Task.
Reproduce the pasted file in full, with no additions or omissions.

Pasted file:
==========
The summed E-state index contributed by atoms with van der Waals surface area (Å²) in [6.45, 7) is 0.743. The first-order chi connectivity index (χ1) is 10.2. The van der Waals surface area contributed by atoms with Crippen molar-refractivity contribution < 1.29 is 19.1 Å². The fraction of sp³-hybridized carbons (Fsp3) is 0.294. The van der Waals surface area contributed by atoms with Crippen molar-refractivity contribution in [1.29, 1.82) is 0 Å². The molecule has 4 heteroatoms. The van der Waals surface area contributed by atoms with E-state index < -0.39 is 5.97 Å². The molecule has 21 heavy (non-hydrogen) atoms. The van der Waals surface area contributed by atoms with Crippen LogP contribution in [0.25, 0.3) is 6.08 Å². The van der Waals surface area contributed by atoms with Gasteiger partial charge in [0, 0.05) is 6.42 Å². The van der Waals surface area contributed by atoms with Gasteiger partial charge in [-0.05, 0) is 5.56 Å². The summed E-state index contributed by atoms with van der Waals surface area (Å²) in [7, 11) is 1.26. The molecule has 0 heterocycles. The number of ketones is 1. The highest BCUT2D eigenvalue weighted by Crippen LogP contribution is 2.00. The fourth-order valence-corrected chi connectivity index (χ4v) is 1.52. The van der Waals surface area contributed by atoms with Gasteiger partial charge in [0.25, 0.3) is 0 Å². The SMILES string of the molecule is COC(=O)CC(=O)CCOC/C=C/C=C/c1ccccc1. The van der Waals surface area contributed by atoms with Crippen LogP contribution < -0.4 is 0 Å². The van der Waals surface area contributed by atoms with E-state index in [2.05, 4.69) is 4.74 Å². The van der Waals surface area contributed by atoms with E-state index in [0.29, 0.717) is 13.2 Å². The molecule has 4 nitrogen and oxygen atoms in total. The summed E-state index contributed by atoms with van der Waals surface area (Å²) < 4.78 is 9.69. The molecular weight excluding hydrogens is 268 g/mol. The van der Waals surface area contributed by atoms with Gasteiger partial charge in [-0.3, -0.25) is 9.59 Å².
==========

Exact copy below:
The summed E-state index contributed by atoms with van der Waals surface area (Å²) in [6.45, 7) is 0.743. The first-order chi connectivity index (χ1) is 10.2. The van der Waals surface area contributed by atoms with Crippen molar-refractivity contribution < 1.29 is 19.1 Å². The fraction of sp³-hybridized carbons (Fsp3) is 0.294. The van der Waals surface area contributed by atoms with Crippen molar-refractivity contribution in [1.29, 1.82) is 0 Å². The molecule has 4 heteroatoms. The van der Waals surface area contributed by atoms with E-state index < -0.39 is 5.97 Å². The molecule has 21 heavy (non-hydrogen) atoms. The van der Waals surface area contributed by atoms with Crippen LogP contribution in [0.25, 0.3) is 6.08 Å². The van der Waals surface area contributed by atoms with Gasteiger partial charge in [0, 0.05) is 6.42 Å². The van der Waals surface area contributed by atoms with Gasteiger partial charge in [-0.05, 0) is 5.56 Å². The summed E-state index contributed by atoms with van der Waals surface area (Å²) in [7, 11) is 1.26. The molecule has 0 heterocycles. The number of ketones is 1. The highest BCUT2D eigenvalue weighted by Crippen LogP contribution is 2.00. The fourth-order valence-corrected chi connectivity index (χ4v) is 1.52. The van der Waals surface area contributed by atoms with Gasteiger partial charge in [0.25, 0.3) is 0 Å². The SMILES string of the molecule is COC(=O)CC(=O)CCOC/C=C/C=C/c1ccccc1. The van der Waals surface area contributed by atoms with Crippen LogP contribution < -0.4 is 0 Å². The van der Waals surface area contributed by atoms with E-state index in [2.05, 4.69) is 4.74 Å². The van der Waals surface area contributed by atoms with E-state index in [0.29, 0.717) is 13.2 Å². The molecule has 4 nitrogen and oxygen atoms in total. The summed E-state index contributed by atoms with van der Waals surface area (Å²) < 4.78 is 9.69. The molecular weight excluding hydrogens is 268 g/mol. The van der Waals surface area contributed by atoms with Gasteiger partial charge in [-0.3, -0.25) is 9.59 Å².